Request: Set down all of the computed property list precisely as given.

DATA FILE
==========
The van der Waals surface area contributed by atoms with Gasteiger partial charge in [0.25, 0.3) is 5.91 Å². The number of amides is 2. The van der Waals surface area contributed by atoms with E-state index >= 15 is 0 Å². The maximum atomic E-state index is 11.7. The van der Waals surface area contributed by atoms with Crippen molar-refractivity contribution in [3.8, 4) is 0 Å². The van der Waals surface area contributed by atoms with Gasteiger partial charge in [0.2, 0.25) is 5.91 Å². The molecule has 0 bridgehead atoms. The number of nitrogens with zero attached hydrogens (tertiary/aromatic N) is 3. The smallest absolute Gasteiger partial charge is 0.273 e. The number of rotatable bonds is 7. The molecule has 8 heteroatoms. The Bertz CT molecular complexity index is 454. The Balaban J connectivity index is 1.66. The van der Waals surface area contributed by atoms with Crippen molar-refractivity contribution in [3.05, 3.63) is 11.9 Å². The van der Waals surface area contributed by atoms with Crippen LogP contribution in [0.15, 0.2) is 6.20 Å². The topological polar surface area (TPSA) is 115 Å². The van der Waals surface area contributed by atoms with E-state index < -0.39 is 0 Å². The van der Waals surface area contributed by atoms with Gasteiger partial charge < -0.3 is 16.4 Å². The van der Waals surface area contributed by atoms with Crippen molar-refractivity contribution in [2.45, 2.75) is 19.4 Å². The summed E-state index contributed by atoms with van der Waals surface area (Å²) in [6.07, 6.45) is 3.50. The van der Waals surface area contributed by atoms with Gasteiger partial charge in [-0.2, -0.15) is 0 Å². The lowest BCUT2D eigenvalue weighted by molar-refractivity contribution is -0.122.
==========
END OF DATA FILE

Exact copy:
The van der Waals surface area contributed by atoms with Gasteiger partial charge in [0.25, 0.3) is 5.91 Å². The number of amides is 2. The van der Waals surface area contributed by atoms with E-state index >= 15 is 0 Å². The maximum atomic E-state index is 11.7. The van der Waals surface area contributed by atoms with Crippen molar-refractivity contribution in [3.8, 4) is 0 Å². The van der Waals surface area contributed by atoms with Gasteiger partial charge in [0.2, 0.25) is 5.91 Å². The molecule has 0 bridgehead atoms. The number of nitrogens with zero attached hydrogens (tertiary/aromatic N) is 3. The smallest absolute Gasteiger partial charge is 0.273 e. The number of rotatable bonds is 7. The molecule has 8 heteroatoms. The Bertz CT molecular complexity index is 454. The Balaban J connectivity index is 1.66. The van der Waals surface area contributed by atoms with Crippen molar-refractivity contribution in [3.05, 3.63) is 11.9 Å². The van der Waals surface area contributed by atoms with Crippen LogP contribution in [0.15, 0.2) is 6.20 Å². The topological polar surface area (TPSA) is 115 Å². The van der Waals surface area contributed by atoms with E-state index < -0.39 is 0 Å². The van der Waals surface area contributed by atoms with Gasteiger partial charge < -0.3 is 16.4 Å². The van der Waals surface area contributed by atoms with Crippen molar-refractivity contribution in [2.45, 2.75) is 19.4 Å². The summed E-state index contributed by atoms with van der Waals surface area (Å²) in [6.07, 6.45) is 3.50. The van der Waals surface area contributed by atoms with Gasteiger partial charge in [-0.2, -0.15) is 0 Å². The lowest BCUT2D eigenvalue weighted by molar-refractivity contribution is -0.122.